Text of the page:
In 1970, I lived in Sausalito, which is the town that's at the other end of the Golden Gate Bridge. Despite what the town is now, back then there were still little enclaves of funk, and my apartment, needless to say, was one of them. It was set on a steep hill, so that although it was technically a basement, there was still a nice view of Richardson Bay, the fishing fleet (yes, there was still a fishing fleet), and Mt. Tamalpais.
One person I'd always inevitably get to know would be my mailman, because back then I was inundated with free records, and, less frequently, books. The records would come sometimes in outrageous boxes with promo trinkets in them, the books were always heavy, and so there was always a lot of mail at my house. At one point, my mailman was a jolly young guy with wire-framed glasses, who seemed too smart to be in this for a career -- you saw a lot of folks like that working in the Post Office in those days. This one's name was Jim, and sometimes he'd stop to chat for a moment. Nice guy.
But one day he showed up and announced that he was quitting. "Yup. I've saved up enough money and me and my girlfriend are going to do something we've always wanted to do: go to Africa." Now, this was a surprise, especially since Jim was white (and I presumed his girlfriend was, too). There was something of a vogue for middle-class black Americans to visit Africa back then, but you didn't get many white tourists from the States. It was also a surprise because I'd gotten a book in the mail called Bright Continent, by Susan Blumenthal, an American woman who'd done the same thing and published a guidebook to sub-Saharan Africa. Remember, this was in the days before Lonely Planet and so on -- it was 1974 or so, and books like this just didn't exist. I'd taken a look in it and gotten hooked; it was not only useful as a guide, but it was fun to read.
So I mentioned this to Jim, and he said sure, he'd love to look at it. "Take it with you," I suggested. "Bring it back when you get back."
And he did. It remains one of my treasures: beat up, bookmarked with odd bus tickets and harissa-can labels, annotated with corrections and amplifications. I've never been to sub-Saharan (or super-Saharan, for that matter) Africa, but I've got a book that has.
I'm not sure what happened next, but I lost track of Jim and eventually moved to Texas.
Last year, I heard from Jim again. He'd found this blog, and was bemoaning the fact that he'd been in Berlin some months earlier, and hadn't known I was here. He was in Portland, Oregon now, selling real estate and hoping to find something else to do, but loving Oregon and hoping I could visit. Well, that was sort of out of the question, but it sure was good to hear from him, and yes, it was too bad that he hadn't known I was here. But, I said in my e-mail back to him, I had a friend in Eugene, Oregon, who constantly fantasized about moving to Portland but didn't seem to be doing anything about it. Not only that, I figured Jim would like this guy and maybe he could kick his butt gently enough so that he'd move and realize his dream while putting a couple of bucks in Jim's pocket.
And that's just what happened: Brett and his wife Carole had dinner with Jim one evening when they were in town for some musical event and Jim wound up showing them a place that they wound up buying. Everybody's happy: Brett's doing a lot more good work and is much happier being out of the decaying hippie/university surroundings he was in, Carole's doing fine with her artwork and other innumerable projects, and Jim's got a couple of people he likes to hang out with.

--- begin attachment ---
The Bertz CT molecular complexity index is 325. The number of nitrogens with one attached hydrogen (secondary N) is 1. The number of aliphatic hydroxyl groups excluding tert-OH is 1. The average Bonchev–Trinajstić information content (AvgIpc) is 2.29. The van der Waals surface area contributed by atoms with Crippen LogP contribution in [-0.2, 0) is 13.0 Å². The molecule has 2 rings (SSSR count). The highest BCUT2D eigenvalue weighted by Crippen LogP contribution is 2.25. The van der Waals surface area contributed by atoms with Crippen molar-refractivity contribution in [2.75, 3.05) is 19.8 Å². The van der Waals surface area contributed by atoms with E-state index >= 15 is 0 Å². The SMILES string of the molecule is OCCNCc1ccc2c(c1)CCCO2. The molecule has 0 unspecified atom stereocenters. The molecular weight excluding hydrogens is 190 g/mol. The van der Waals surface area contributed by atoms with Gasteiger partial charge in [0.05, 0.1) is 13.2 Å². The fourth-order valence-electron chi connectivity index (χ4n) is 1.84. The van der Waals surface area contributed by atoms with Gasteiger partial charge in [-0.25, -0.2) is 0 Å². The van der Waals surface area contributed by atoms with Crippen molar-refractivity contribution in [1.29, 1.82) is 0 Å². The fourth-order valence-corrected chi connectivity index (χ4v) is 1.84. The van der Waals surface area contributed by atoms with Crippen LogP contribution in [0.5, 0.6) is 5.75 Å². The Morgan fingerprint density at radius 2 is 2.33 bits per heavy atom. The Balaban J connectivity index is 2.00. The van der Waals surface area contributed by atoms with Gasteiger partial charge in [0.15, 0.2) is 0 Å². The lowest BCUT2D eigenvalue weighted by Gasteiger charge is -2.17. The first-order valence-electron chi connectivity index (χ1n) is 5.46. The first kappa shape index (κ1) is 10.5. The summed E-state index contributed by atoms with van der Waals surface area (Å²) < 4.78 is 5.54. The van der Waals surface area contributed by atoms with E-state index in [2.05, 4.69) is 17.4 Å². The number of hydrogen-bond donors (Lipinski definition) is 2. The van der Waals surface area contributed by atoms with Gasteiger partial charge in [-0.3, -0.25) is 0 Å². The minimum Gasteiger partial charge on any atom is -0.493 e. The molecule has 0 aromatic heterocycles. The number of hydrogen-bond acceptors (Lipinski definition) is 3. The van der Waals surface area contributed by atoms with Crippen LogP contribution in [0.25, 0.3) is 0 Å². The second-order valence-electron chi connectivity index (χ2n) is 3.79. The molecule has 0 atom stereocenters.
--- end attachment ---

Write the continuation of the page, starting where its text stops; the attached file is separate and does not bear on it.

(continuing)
I like happy endings, myself, but there's more. To thank me for sending him customers, Jim sent me a gift. It's a €200 gift certificate redeemable at the restaurant Quarré or the "gourmet restaurant" Lorenz Adlon at the Hotel Adlon. It expires on April 19 and cannot be renewed.
And when I saw it, my heart sank. I knew he meant well, and yet the Adlon pretty much represents a huge hunk of what I don't like about this city. It's got a horrible reputation as a place to stay: I once helped an editor for Conde Nast Traveller research a story on Berlin, and he was staying there, went for a walk, and was refused re-entry because he wasn't wearing a jacket. He finally convinced the doorman to accompany him to the front desk, where they conceded that he was, indeed, a guest. Then there was the young African woman who was fired for wearing her hair in an "unconventional" style, albeit one traditional to her people -- and hardly outrageous. The stories go on and on; the high-end travellers I know avoid the place.
The idea that I could get into one of their restaurants without a jacket and tie, too, is ludicrous. That's not the way I dresss, nor is it the way you have to dress in most restaurants here. One nice thing about Berlin is that, outside of government circles, anyway, it's very informal. I don't want to eat where the Bonners eat anyway, so they can have their jackets and ties.
Jim was, understandably, distressed that I was upset by this gift. Why, he said, he'd been to the Adlon and it didn't seem like that kind of place. And couldn't I borrow a jacket and tie? (Answer: no. From whom? Nobody I know has one either!)
I've tried not thinking about this for a while, but it occurred to me recently that the clock was ticking on this gift, so I took it down the other day and saw the date. I honestly don't know what to do. I don't think they check ID when you cash it in, so maybe I should sell it. But I don't know anyone who'd want to buy it, either. Should I hit Craigslist? Just let it expire quietly in its folder here by my desk? It's only eight days away.
Some day, I hope, I'll visit Portland. I also hope I'll have enough money to take Jim out to dinner and explain the cultural nuance behind all of this. Meanwhile, I've got a white elephant with a Quadriga on it making me feel guilty.